Shooting Blanks

A former Lake Merced gun club has been sued for $8.25 million by the "cruel and intolerant hand" of S.F. politicians.

When Pacific Rod and Gun Club shuttered in 2015, some people — not least the dog walkers who visit nearby Fort Funston — breathed a sigh of relief. The seemingly neverending booms of bullets leaving the barrel of a gun and colliding with clay pigeons near Lake Merced were over. But for the city, work had just begun: Crews cleaned up 83 years’ worth of shotgun pellets and contaminated soil, to the tune of $15 million.

On Tuesday, the Board of Supervisors approved a settlement against the club, which required it to pay $8.25 million to cover the cleanup costs the San Francisco Public Utilities Commission took on after the closure. Based on findings from a 2011 study, three feet of topsoil had to be removed across the 14-acre site, as it contained toxic levels of arsenic, benzo(a)pyrene, and lead.

“The actual cleanup included excavation and then appropriate offsite disposal of approximately 58,600 cubic yards of contaminated soils,” Charles Sheehan, spokesperson for SFPUC, tells SF Weekly. “Crews then backfilled excavated areas with clean fill material. Following completion of all earthwork, the site has been re-vegetated with appropriate native grasses to prevent erosion.”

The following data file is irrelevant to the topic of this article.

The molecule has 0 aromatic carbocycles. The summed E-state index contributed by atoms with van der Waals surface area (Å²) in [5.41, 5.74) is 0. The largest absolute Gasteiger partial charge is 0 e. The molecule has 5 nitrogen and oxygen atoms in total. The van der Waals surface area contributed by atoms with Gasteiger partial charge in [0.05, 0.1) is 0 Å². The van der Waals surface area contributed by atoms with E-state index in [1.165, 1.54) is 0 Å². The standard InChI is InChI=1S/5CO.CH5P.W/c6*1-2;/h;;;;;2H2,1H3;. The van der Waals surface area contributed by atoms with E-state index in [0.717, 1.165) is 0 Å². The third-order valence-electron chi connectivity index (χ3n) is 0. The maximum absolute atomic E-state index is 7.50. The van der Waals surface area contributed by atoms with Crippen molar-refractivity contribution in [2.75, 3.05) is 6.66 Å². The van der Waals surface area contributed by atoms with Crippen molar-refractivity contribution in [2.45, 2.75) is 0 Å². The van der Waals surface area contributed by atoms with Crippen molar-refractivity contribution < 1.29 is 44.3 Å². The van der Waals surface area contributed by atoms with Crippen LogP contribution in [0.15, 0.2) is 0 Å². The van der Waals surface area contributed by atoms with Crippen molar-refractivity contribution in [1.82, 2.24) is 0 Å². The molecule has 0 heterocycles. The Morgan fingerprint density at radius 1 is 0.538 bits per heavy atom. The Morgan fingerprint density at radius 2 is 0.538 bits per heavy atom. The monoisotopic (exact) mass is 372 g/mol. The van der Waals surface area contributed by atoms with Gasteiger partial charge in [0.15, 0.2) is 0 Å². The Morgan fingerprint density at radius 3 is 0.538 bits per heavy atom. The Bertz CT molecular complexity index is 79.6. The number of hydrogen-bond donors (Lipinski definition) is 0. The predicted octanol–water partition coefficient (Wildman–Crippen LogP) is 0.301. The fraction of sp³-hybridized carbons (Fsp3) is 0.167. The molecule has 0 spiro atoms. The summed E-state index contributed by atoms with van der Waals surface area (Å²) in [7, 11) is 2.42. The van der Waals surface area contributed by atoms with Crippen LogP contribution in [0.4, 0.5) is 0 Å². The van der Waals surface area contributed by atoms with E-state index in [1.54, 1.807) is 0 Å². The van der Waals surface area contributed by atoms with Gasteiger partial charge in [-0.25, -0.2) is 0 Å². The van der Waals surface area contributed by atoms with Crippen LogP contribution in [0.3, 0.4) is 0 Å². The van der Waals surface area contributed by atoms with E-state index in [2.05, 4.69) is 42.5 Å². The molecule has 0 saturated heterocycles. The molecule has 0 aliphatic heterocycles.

The cleanup was extensive, but it could have been worse. Founded in 1934, when environmental awareness was nearly nonexistent, the club banned lead shot only in 1994, and, in 2000, replaced petroleum-based targets with clay. But 82 years of toxic bullets took their toll, and now, the insurance carriers of the club are forced to pay up. It’s a good thing the club was insured, too: On June 3, a Facebook post stated that the club’s website was shut down as it “can’t afford” to keep it up.

“We hope you have all found new places to enjoy our beloved sport and culture, but we will always miss this irreplaceable place that has been taken away from us by the cruel and intolerant hand of San Francisco politics,” it stated.

The Chronicle reports that, based on 2016 tax records, the club only had $9,787 to its name. Lawsuit aside, there are plans in place for the old gun-club site. Lake Merced Recreation LLC submitted a proposal to build a $2.9-million recreation center that would offer kayaking, paddleboarding, yoga classes, and more. Once built out, the space would include bocce ball courts, a fishing pier, a farmers market, and a space for the nonprofit Yellow Bike Project, which refurbishes old bikes for low-income communities. The project is currently under environmental-impact review, and, if approved, could be completed as soon as 2020.

City Attorney Dennis Herrera sees the suit as a win.

“I’m very pleased we were able to reach a settlement that provides a substantial amount of money for cleanup costs,” he tells SF Weekly. “Our office is dedicated to protecting the best interests of all San Franciscans, and we showed that in our dogged work to secure more than $8 million from a defunct entity like the Pacific Rod and Gun Club. This money will help ensure that San Franciscans will be able to enjoy a clean Lake Merced for generations to come.”

Related Stories